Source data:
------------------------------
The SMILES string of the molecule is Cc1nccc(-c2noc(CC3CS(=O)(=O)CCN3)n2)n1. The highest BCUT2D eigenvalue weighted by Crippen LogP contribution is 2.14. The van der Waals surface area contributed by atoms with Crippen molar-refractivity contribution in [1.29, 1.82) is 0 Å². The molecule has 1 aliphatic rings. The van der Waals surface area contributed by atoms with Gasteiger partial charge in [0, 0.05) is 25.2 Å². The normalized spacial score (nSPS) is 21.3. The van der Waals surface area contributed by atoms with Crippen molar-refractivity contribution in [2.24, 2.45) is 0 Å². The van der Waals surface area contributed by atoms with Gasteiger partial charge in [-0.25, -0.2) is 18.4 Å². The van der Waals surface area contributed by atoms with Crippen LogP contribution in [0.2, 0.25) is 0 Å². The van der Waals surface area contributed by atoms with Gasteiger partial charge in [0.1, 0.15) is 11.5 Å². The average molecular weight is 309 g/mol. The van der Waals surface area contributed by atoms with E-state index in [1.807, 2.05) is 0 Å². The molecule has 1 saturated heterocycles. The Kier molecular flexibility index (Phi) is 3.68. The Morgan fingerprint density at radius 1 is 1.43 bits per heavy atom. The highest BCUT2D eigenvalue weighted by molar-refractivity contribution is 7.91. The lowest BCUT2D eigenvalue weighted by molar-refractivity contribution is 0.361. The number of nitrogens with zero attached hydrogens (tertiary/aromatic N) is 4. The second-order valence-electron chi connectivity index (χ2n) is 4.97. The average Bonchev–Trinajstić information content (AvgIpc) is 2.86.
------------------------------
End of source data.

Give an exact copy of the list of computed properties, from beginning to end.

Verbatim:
The SMILES string of the molecule is Cc1nccc(-c2noc(CC3CS(=O)(=O)CCN3)n2)n1. The highest BCUT2D eigenvalue weighted by Crippen LogP contribution is 2.14. The van der Waals surface area contributed by atoms with Crippen molar-refractivity contribution in [1.29, 1.82) is 0 Å². The molecule has 1 aliphatic rings. The van der Waals surface area contributed by atoms with Gasteiger partial charge in [0, 0.05) is 25.2 Å². The normalized spacial score (nSPS) is 21.3. The van der Waals surface area contributed by atoms with Crippen molar-refractivity contribution in [2.24, 2.45) is 0 Å². The van der Waals surface area contributed by atoms with Gasteiger partial charge in [-0.25, -0.2) is 18.4 Å². The van der Waals surface area contributed by atoms with Crippen LogP contribution in [0.2, 0.25) is 0 Å². The van der Waals surface area contributed by atoms with Gasteiger partial charge in [0.1, 0.15) is 11.5 Å². The average molecular weight is 309 g/mol. The van der Waals surface area contributed by atoms with E-state index in [1.807, 2.05) is 0 Å². The molecule has 1 saturated heterocycles. The Kier molecular flexibility index (Phi) is 3.68. The Morgan fingerprint density at radius 1 is 1.43 bits per heavy atom. The highest BCUT2D eigenvalue weighted by molar-refractivity contribution is 7.91. The lowest BCUT2D eigenvalue weighted by molar-refractivity contribution is 0.361. The number of nitrogens with zero attached hydrogens (tertiary/aromatic N) is 4. The second-order valence-electron chi connectivity index (χ2n) is 4.97. The average Bonchev–Trinajstić information content (AvgIpc) is 2.86.